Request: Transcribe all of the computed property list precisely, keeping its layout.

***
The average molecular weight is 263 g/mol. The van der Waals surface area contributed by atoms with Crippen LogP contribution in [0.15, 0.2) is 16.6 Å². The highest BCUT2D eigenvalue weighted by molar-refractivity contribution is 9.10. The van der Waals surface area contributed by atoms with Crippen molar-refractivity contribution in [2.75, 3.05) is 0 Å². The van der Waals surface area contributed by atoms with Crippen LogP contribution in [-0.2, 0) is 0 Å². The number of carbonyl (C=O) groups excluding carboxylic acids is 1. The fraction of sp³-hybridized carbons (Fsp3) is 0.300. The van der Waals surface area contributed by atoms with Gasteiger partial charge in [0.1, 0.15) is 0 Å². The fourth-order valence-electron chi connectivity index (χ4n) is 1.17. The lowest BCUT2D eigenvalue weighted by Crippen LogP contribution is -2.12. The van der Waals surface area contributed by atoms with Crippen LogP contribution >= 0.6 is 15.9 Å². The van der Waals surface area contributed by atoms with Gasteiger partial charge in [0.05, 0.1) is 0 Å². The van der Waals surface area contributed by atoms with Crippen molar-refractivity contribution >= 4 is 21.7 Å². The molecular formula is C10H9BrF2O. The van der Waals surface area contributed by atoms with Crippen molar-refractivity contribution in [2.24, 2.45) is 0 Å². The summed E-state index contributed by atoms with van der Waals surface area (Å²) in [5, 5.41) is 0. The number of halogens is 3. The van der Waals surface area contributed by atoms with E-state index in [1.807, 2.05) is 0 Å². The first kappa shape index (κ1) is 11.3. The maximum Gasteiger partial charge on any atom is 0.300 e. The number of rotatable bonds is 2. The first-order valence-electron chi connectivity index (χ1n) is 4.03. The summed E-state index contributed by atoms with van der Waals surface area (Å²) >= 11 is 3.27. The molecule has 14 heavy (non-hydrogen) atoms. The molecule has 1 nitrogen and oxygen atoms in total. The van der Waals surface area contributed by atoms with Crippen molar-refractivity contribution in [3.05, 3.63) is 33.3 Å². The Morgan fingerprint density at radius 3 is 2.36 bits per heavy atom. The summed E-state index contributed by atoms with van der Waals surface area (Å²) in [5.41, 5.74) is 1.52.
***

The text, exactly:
The average molecular weight is 263 g/mol. The van der Waals surface area contributed by atoms with Crippen LogP contribution in [0.15, 0.2) is 16.6 Å². The highest BCUT2D eigenvalue weighted by molar-refractivity contribution is 9.10. The van der Waals surface area contributed by atoms with Crippen molar-refractivity contribution in [2.75, 3.05) is 0 Å². The van der Waals surface area contributed by atoms with Crippen LogP contribution in [-0.2, 0) is 0 Å². The number of carbonyl (C=O) groups excluding carboxylic acids is 1. The fraction of sp³-hybridized carbons (Fsp3) is 0.300. The van der Waals surface area contributed by atoms with Gasteiger partial charge in [0.1, 0.15) is 0 Å². The fourth-order valence-electron chi connectivity index (χ4n) is 1.17. The lowest BCUT2D eigenvalue weighted by Crippen LogP contribution is -2.12. The van der Waals surface area contributed by atoms with Crippen LogP contribution >= 0.6 is 15.9 Å². The van der Waals surface area contributed by atoms with Gasteiger partial charge in [0.05, 0.1) is 0 Å². The van der Waals surface area contributed by atoms with Crippen molar-refractivity contribution >= 4 is 21.7 Å². The molecular formula is C10H9BrF2O. The van der Waals surface area contributed by atoms with Crippen molar-refractivity contribution in [2.24, 2.45) is 0 Å². The summed E-state index contributed by atoms with van der Waals surface area (Å²) in [5, 5.41) is 0. The number of halogens is 3. The van der Waals surface area contributed by atoms with E-state index in [1.807, 2.05) is 0 Å². The first kappa shape index (κ1) is 11.3. The maximum Gasteiger partial charge on any atom is 0.300 e. The number of rotatable bonds is 2. The first-order valence-electron chi connectivity index (χ1n) is 4.03. The summed E-state index contributed by atoms with van der Waals surface area (Å²) >= 11 is 3.27. The molecule has 14 heavy (non-hydrogen) atoms. The molecule has 1 nitrogen and oxygen atoms in total. The van der Waals surface area contributed by atoms with Crippen molar-refractivity contribution in [3.05, 3.63) is 33.3 Å². The Morgan fingerprint density at radius 3 is 2.36 bits per heavy atom. The summed E-state index contributed by atoms with van der Waals surface area (Å²) in [5.41, 5.74) is 1.52.